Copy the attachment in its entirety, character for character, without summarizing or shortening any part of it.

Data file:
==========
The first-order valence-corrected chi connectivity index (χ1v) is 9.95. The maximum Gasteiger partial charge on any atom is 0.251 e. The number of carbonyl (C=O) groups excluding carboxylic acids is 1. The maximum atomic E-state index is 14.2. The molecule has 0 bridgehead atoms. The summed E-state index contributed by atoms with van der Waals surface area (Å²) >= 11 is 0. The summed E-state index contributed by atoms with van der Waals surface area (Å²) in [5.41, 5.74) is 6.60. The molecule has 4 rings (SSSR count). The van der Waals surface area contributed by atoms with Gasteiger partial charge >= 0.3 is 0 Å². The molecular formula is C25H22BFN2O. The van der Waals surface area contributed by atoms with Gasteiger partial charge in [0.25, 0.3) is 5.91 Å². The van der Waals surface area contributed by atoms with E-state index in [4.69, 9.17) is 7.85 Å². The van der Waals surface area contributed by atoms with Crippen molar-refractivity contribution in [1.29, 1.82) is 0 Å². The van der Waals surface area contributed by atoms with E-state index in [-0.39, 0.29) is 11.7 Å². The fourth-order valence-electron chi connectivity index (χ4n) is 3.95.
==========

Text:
The first-order valence-corrected chi connectivity index (χ1v) is 9.95. The maximum Gasteiger partial charge on any atom is 0.251 e. The number of carbonyl (C=O) groups excluding carboxylic acids is 1. The maximum atomic E-state index is 14.2. The molecule has 0 bridgehead atoms. The summed E-state index contributed by atoms with van der Waals surface area (Å²) >= 11 is 0. The summed E-state index contributed by atoms with van der Waals surface area (Å²) in [5.41, 5.74) is 6.60. The molecule has 4 rings (SSSR count). The van der Waals surface area contributed by atoms with Gasteiger partial charge >= 0.3 is 0 Å². The molecular formula is C25H22BFN2O. The van der Waals surface area contributed by atoms with Gasteiger partial charge in [0.25, 0.3) is 5.91 Å². The van der Waals surface area contributed by atoms with E-state index in [4.69, 9.17) is 7.85 Å². The van der Waals surface area contributed by atoms with Crippen molar-refractivity contribution in [1.29, 1.82) is 0 Å². The van der Waals surface area contributed by atoms with E-state index in [-0.39, 0.29) is 11.7 Å². The fourth-order valence-electron chi connectivity index (χ4n) is 3.95.